## digitalmars.D - Order of evaluation vs. sequence points

• Jens Mueller (37/37) Aug 08 2011 Hi,
• bearophile (6/7) Aug 08 2011 I think to simplify the implementation, because I think it comes from th...
• Kagamin (2/4) Aug 08 2011 Order of evaluation matters when subexpressions contain sequence points.
• Jens Mueller (12/18) Aug 09 2011 Because it moves sequence points around. Right?
Jens Mueller <jens.k.mueller gmx.de> writes:
```Hi,

at http://www.d-programming-language.org/expression.html the following
expressions are said to be illegal:

i = i++;
c = a + (a = b);

The documentation says they are illegal because the order of evaluation
is implementation-defined. That is possible because the order of
evaluation of the AssignExpression is implementation-defined.
I'm having trouble understanding the difference between order of
evaluation and sequence points.
Sequence points are the points in execution where all side effects of
previous expressions must have been performed.
An analysis for the second example:

int a = 1;
int b = 2;
int c;
c = a + (a = b);
-> c = 1 + (a = b) (AddExpression is evaluated left-to-right
-> c = 1 + 2 (with side effect a = 2)
-> c = 3

It seems that D follows C/C++'s sequence points. I.e. the side effect 'a
= 2' has to be performed until specific execution points. I believe the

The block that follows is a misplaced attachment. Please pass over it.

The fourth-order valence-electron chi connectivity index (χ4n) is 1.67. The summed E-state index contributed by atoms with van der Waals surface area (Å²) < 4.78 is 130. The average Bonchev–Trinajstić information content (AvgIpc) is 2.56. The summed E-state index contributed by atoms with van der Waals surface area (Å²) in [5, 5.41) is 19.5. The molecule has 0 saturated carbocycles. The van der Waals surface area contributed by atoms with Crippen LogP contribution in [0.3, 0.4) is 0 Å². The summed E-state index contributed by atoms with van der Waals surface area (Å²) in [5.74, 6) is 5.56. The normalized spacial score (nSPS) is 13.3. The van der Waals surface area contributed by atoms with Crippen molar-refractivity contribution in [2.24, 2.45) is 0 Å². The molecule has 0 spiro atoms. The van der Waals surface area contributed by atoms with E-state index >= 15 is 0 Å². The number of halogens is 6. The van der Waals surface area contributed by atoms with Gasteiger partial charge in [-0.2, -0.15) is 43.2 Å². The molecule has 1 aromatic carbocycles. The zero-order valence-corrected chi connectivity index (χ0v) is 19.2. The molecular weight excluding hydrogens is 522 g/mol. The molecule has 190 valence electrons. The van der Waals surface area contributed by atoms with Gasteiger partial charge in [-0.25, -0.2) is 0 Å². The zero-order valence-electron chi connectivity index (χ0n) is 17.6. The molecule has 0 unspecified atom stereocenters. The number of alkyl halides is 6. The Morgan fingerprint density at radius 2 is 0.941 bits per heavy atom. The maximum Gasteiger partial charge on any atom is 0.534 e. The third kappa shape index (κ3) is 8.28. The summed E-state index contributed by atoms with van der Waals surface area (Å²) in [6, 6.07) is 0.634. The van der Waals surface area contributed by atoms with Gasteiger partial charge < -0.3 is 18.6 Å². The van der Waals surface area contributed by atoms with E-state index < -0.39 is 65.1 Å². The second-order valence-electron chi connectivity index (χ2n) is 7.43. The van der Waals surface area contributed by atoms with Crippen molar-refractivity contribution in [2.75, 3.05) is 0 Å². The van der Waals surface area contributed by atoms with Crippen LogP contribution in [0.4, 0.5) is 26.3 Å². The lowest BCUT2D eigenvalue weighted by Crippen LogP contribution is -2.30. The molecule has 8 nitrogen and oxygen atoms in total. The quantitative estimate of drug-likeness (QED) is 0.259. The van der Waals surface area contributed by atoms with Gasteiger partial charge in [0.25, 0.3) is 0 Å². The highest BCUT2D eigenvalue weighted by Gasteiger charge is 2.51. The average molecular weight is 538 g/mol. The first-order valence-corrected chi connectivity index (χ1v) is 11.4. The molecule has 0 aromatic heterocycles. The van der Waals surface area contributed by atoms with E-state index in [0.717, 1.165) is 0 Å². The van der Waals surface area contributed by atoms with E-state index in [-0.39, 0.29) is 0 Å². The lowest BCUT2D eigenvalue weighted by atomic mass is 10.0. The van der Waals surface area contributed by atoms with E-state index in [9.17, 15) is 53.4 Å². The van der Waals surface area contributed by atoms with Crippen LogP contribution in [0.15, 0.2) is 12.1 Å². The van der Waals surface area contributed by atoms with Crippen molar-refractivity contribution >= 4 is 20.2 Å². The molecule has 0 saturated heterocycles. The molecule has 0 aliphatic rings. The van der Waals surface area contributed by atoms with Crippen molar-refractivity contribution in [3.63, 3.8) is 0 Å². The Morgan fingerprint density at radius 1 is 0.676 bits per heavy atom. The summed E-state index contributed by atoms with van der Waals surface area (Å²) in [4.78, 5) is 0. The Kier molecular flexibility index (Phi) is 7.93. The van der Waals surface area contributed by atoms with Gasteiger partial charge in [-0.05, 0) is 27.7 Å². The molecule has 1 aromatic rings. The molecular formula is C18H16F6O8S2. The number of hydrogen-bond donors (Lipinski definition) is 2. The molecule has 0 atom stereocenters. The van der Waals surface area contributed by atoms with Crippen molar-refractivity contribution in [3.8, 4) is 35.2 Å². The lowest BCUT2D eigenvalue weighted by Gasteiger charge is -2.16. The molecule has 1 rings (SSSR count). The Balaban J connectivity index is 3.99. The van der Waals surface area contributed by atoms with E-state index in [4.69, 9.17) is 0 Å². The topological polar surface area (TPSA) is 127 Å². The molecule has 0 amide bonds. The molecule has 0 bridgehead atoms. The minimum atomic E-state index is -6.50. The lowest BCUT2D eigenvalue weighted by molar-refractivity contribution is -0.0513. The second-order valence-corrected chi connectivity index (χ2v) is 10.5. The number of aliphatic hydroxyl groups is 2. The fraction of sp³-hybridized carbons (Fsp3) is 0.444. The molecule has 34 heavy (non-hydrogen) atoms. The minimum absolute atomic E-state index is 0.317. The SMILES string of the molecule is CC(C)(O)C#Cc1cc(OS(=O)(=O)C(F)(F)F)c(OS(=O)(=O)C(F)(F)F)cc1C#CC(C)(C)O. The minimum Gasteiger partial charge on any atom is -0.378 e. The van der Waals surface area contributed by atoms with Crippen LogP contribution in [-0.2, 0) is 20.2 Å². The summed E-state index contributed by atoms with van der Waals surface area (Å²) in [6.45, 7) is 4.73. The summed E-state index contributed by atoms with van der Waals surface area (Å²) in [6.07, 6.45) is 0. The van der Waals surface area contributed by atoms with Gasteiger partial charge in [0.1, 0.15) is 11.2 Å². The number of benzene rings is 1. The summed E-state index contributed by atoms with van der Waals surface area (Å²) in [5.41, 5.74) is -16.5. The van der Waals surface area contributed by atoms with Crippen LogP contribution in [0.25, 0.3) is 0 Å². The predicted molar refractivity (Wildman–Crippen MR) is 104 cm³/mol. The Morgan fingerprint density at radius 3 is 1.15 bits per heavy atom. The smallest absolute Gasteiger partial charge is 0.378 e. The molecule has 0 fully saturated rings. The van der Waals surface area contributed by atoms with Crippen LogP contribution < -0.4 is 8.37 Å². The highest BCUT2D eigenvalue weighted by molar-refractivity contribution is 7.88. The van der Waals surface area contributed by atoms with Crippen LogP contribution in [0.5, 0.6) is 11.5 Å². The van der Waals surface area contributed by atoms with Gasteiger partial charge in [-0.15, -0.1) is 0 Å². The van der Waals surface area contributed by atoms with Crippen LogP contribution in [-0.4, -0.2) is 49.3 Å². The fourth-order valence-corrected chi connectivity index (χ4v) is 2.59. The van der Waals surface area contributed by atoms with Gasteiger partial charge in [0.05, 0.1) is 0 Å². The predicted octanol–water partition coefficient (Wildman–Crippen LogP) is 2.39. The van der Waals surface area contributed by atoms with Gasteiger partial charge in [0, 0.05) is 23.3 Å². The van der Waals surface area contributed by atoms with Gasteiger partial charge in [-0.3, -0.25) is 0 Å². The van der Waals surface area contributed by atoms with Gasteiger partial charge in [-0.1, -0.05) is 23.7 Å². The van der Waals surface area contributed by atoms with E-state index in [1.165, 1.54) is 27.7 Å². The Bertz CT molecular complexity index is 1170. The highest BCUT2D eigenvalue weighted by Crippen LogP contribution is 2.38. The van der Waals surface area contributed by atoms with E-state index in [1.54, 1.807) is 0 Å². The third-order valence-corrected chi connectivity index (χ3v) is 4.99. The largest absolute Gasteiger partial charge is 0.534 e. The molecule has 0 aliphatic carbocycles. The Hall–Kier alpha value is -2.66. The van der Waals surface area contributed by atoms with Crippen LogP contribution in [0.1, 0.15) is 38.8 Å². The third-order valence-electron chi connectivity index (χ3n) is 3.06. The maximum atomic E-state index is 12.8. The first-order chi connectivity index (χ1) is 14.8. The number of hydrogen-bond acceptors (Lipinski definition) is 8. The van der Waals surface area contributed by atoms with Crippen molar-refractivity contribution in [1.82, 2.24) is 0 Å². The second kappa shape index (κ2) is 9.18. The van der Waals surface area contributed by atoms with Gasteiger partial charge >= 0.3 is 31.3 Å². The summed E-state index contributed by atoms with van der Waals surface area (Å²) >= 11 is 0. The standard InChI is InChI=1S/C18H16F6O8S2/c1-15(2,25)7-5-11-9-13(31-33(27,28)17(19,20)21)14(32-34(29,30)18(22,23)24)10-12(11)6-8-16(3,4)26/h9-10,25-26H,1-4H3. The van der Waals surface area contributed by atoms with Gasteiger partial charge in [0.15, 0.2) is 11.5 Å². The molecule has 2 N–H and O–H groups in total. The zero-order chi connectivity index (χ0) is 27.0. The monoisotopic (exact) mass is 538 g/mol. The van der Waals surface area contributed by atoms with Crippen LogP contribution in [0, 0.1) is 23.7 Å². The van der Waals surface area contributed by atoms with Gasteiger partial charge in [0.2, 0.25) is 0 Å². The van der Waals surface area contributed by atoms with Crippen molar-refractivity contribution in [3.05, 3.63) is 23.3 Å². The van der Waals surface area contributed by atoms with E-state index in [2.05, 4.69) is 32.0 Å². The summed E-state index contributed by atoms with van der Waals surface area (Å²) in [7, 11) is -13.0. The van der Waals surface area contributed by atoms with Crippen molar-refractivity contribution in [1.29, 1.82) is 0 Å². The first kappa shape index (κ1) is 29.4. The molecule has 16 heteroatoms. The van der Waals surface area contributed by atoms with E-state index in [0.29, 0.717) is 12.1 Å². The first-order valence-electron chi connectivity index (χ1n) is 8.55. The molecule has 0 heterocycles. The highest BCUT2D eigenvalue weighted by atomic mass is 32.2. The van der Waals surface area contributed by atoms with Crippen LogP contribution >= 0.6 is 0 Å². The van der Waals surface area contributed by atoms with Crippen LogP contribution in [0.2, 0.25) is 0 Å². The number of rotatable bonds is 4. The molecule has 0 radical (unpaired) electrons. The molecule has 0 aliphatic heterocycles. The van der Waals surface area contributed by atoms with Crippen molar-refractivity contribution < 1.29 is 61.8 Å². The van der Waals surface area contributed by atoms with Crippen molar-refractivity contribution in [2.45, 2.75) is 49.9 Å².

above expression is illegal because the side effect may be executed
before the subexpression 'a' is evaluated. In this reading evaluating an
expression does not say anything about sequence points. I.e. in the
above case it is not the order of evaluation that makes the expression
illegal. It is C/C++'s inherited sequence points. This complicates
matters in contrast to Java where each (sub)expression is a sequence
point.
Leaving behavior (implementation-)undefined usually allows the compiler
to better optimize. What are the usual/optimal gains for less
restrictive sequence points (i.e. more flexible operation reordering)?
Why did D choose to follow C/C++'s defined sequence points?

When is an expression considered to be fully evaluated? Does it include
performing its side effects? I believe it does not, because then the
above expressions would be legal.

Jens
```
Aug 08 2011
bearophile <bearophileHUGS lycos.com> writes:
```Jens Mueller:

Why did D choose to follow C/C++'s defined sequence points?

I think to simplify the implementation, because I think it comes from the
evolution (the back-end too) of a C++ compiler.
But Walter has said two or three times that he's interested in changing D
semantics, and define the order of evaluation in both function calls and in
expressions.
The little (but how much? I have never seen realistic benchmarks on this)
decrease in performance is in my opinion worth the gain in code determinism,
across compilers too.

Bye,
bearophile
```
Aug 08 2011
Kagamin <spam here.lot> writes:
```Jens Mueller Wrote:

I'm having trouble understanding the difference between order of
evaluation and sequence points.

Order of evaluation matters when subexpressions contain sequence points.
```
Aug 08 2011
Jens Mueller <jens.k.mueller gmx.de> writes:
```Kagamin wrote:
Jens Mueller Wrote:

I'm having trouble understanding the difference between order of
evaluation and sequence points.

Order of evaluation matters when subexpressions contain sequence points.

Because it moves sequence points around. Right?
Reasoning about the evaluation of expressions with sequence points is
difficult. Because the programmer has to first known all the rules and